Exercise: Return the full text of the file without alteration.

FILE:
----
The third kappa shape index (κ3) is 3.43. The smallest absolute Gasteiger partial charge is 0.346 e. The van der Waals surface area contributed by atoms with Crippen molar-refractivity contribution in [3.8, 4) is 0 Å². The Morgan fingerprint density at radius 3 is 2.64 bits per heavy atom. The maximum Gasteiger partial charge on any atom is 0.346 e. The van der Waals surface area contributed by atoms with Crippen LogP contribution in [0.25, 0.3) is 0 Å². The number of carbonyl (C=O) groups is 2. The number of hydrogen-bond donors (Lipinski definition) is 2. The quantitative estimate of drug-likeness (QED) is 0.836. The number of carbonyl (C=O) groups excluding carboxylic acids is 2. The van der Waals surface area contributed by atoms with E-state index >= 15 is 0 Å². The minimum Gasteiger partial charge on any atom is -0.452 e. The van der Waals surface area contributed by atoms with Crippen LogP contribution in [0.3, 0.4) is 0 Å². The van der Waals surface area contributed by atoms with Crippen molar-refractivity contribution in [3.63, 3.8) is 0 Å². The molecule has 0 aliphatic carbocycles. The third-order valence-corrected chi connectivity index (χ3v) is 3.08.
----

The third kappa shape index (κ3) is 3.43. The smallest absolute Gasteiger partial charge is 0.346 e. The van der Waals surface area contributed by atoms with Crippen molar-refractivity contribution in [3.8, 4) is 0 Å². The Morgan fingerprint density at radius 3 is 2.64 bits per heavy atom. The maximum Gasteiger partial charge on any atom is 0.346 e. The van der Waals surface area contributed by atoms with Crippen LogP contribution in [0.25, 0.3) is 0 Å². The number of carbonyl (C=O) groups is 2. The number of hydrogen-bond donors (Lipinski definition) is 2. The quantitative estimate of drug-likeness (QED) is 0.836. The number of carbonyl (C=O) groups excluding carboxylic acids is 2. The van der Waals surface area contributed by atoms with E-state index >= 15 is 0 Å². The minimum Gasteiger partial charge on any atom is -0.452 e. The van der Waals surface area contributed by atoms with Crippen LogP contribution in [0.3, 0.4) is 0 Å². The van der Waals surface area contributed by atoms with Crippen molar-refractivity contribution in [3.63, 3.8) is 0 Å². The molecule has 0 aliphatic carbocycles. The third-order valence-corrected chi connectivity index (χ3v) is 3.08.